I could see the germ of a disconnect from the history of feminist thought I’ve seen grow into a giant maw of “what are you talking about? The “what are you talking about?” that makes a streaming series such as Fleishman is in Trouble (see a piece in this stack’s archive) appear groundbreaking to some women viewers because the narrator of the story realizes she has spent her life trying to be the only girl at the boys' table. She realizes this with a bolt, as if the women's movement had never existed.
The erased history is a time when women, backed by a movement, lived with no more exciting purpose than to discover the work of other women and usher it into the public conversation. It was the most thrilling thing imaginable to be in the place where I was, mainly the Village Voice from 1974 to 1999, working with women editors and male editors who got it, and knowing an important thing about our lives and the influence we might have was to say to women artists and thinkers—also queer artists and thinkers—“You, I see you. I love what you're doing. Do more. Do it again.” That was the way I saw my role as a cultural reporter.
It’s still the way I understand my role. When I named this stack “Everything is Personal,” after the title of one of my books, I meant I take personally the things that happen in society. The things that happen socially allow a person to be a person and circulate in the world. They allow her to have an abortion when she wants one. Publish a book men will ignore. Reflect on the contempt felt for women in a TV show such as Succession. We always knew you could be a Marxist and satirize capitalism and at the same time be a pig to women. In the 1960s, it was one of the main prompts for the women's movement in the first place.
The panel that took place in late May 2013, included the prominent women critics, editors, and writers: Meg Wolitzer, Laurie Muchnick, Erin Belieu, Pamela Paul, and Kathryn Schultz. They all wanted to see more equitable representation of women’s books being published, more books by women being reviewed, more women invited to review books, more men asked to write about women’s books, and more women writers included in magazines such as Harper’s and The New Yorker. In addition, consciously, half-consciously, and unconsciously rose up lots of anxiety about whether having an interest in women marginalized you in the eyes of what kept being described as "the larger world."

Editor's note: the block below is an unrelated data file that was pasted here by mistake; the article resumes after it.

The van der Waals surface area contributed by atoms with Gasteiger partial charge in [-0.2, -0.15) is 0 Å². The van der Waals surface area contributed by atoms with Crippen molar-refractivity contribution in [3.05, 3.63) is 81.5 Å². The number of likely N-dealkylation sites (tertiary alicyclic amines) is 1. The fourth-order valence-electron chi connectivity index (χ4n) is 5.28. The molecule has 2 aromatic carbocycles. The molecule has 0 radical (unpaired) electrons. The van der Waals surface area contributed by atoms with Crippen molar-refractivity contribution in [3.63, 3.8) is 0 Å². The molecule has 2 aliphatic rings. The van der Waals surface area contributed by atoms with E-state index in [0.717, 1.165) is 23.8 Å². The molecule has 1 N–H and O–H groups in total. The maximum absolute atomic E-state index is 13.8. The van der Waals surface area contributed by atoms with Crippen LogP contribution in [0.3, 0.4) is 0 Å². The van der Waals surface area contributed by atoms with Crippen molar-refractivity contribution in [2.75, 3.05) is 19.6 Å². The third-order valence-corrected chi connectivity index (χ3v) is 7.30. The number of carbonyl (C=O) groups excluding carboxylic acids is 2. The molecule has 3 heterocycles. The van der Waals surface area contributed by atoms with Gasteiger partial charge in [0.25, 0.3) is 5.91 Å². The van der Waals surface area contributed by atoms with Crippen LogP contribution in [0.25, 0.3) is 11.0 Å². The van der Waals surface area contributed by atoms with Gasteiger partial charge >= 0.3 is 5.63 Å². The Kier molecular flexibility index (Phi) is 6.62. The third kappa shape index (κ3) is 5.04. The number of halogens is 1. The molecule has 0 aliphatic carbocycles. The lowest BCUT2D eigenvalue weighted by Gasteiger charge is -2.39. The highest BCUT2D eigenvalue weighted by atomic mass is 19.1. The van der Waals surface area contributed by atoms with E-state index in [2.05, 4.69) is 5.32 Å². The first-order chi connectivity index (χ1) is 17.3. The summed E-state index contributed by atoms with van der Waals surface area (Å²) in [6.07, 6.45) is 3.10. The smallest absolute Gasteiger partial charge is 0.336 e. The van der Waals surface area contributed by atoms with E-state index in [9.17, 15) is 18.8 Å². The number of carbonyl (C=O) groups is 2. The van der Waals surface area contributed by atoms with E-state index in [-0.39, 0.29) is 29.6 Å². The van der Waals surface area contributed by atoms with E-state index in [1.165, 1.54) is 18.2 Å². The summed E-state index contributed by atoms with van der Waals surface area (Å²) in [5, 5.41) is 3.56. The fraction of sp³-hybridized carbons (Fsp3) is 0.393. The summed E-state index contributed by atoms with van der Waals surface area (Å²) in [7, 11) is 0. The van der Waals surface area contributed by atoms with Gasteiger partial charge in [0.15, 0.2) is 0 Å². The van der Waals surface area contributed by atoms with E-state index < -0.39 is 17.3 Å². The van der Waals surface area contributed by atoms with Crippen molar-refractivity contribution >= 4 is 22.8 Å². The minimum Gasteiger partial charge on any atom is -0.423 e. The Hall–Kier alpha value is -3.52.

If you were a woman critic and you were interested in the writing of women, you could look like a literary pussy, a pussy in the literary world, some kind of pussy. You could lose something. You could lose your power and maybe even your job. There was a feeling that literature produced by women was at risk of being categorized as a sub-genre, like romance or crime fiction.
As I sat listening, I wondered how we had come to this. How come so many women were afraid of how they appeared, who they might alienate, and how they would be categorized?
You could ask this question more generally about fear in our society, and I would speculate it has something to do with a more militarized, post-9/11 environment that re-normalized traditional gender roles. It emboldened the war against women and their bodies and made women feel more threatened about their safety and status if they dissented.
The erasure of feminist history was not inevitable and merely the result of a generational churn. It’s the result of a campaign to discredit the women’s movement and its critique of sexism and misogyny as racist, sexphobic, anti motherhood, and bad for women in a million other ways. Another phrase for this discrediting is the misogynist episteme. Capitalism depends on male supremacy. Sisterhood was powerful for five minutes, but it didn’t hold a candle to the profit and appeal of hating women.
As the women on the panel talked, I noted some confusion about categories. One category was female representation in publishing and journalism. Another category was the content of what women write and what is gained or lost if their voices are added or subtracted.
This has nothing to do with essentialism. I’m never talking about essentialism. I don’t believe there is anything essential about being a female human or a male human or a trans human. I am talking about the stories and forms of telling them women add because they issue from the experience of moving through the world in a body understood to be woman and female.
For a long time in the past and still now women writers are the people thinking about the lives of women characters in complex ways. They are the people writing about female friendship, sex, sexual violence, the relationship of private power dynamics to the larger political sphere, the internal struggles women and perhaps men, too, experience that otherwise don’t enter imaginative realms.
When women started to publish in large numbers, everything about what qualified as a fit topic in literature was changed. Everything. In addition to publications having the will to include more women, critics have to support the content and formal experiments of women’s writing no matter the personal cost to them.
After the panel, I was talking to Alix Shulman, who was distressed as well by the level of anxiety the panelists expressed about supporting women’s writing. She said, “They don’t have the movement behind them any longer.” I thought this was true. I asked this question 10 years ago, and I ask it again today: What can we do now to support women writers and the critics who want openly to love them?
Alix Shulman as I knew her in the women’s movement.